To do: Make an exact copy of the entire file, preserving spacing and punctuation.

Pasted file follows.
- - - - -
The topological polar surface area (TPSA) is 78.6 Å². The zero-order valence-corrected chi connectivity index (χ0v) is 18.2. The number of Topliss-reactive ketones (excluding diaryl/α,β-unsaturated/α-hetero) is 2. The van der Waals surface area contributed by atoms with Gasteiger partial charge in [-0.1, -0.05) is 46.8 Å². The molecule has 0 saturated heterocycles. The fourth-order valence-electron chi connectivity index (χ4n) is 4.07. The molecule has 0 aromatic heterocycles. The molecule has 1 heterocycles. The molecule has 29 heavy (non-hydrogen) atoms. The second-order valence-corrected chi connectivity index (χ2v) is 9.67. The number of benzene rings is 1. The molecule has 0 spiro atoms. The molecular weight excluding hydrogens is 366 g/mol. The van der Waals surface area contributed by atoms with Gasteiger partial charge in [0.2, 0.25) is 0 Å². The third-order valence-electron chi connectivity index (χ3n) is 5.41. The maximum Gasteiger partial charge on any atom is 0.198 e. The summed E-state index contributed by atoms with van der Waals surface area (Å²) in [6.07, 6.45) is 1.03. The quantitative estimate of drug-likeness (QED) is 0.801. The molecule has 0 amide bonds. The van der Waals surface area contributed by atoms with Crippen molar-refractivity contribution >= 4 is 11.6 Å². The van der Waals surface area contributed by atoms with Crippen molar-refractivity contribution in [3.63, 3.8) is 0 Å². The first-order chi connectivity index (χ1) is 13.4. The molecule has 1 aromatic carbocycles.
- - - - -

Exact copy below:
The topological polar surface area (TPSA) is 78.6 Å². The zero-order valence-corrected chi connectivity index (χ0v) is 18.2. The number of Topliss-reactive ketones (excluding diaryl/α,β-unsaturated/α-hetero) is 2. The van der Waals surface area contributed by atoms with Gasteiger partial charge in [-0.1, -0.05) is 46.8 Å². The molecule has 0 saturated heterocycles. The fourth-order valence-electron chi connectivity index (χ4n) is 4.07. The molecule has 0 aromatic heterocycles. The molecule has 1 heterocycles. The molecule has 29 heavy (non-hydrogen) atoms. The second-order valence-corrected chi connectivity index (χ2v) is 9.67. The number of benzene rings is 1. The molecule has 0 spiro atoms. The molecular weight excluding hydrogens is 366 g/mol. The van der Waals surface area contributed by atoms with Gasteiger partial charge in [0.2, 0.25) is 0 Å². The third-order valence-electron chi connectivity index (χ3n) is 5.41. The maximum Gasteiger partial charge on any atom is 0.198 e. The summed E-state index contributed by atoms with van der Waals surface area (Å²) in [6.07, 6.45) is 1.03. The quantitative estimate of drug-likeness (QED) is 0.801. The molecule has 0 amide bonds. The van der Waals surface area contributed by atoms with Crippen molar-refractivity contribution >= 4 is 11.6 Å². The van der Waals surface area contributed by atoms with Crippen molar-refractivity contribution in [3.63, 3.8) is 0 Å². The first-order chi connectivity index (χ1) is 13.4. The molecule has 1 aromatic carbocycles.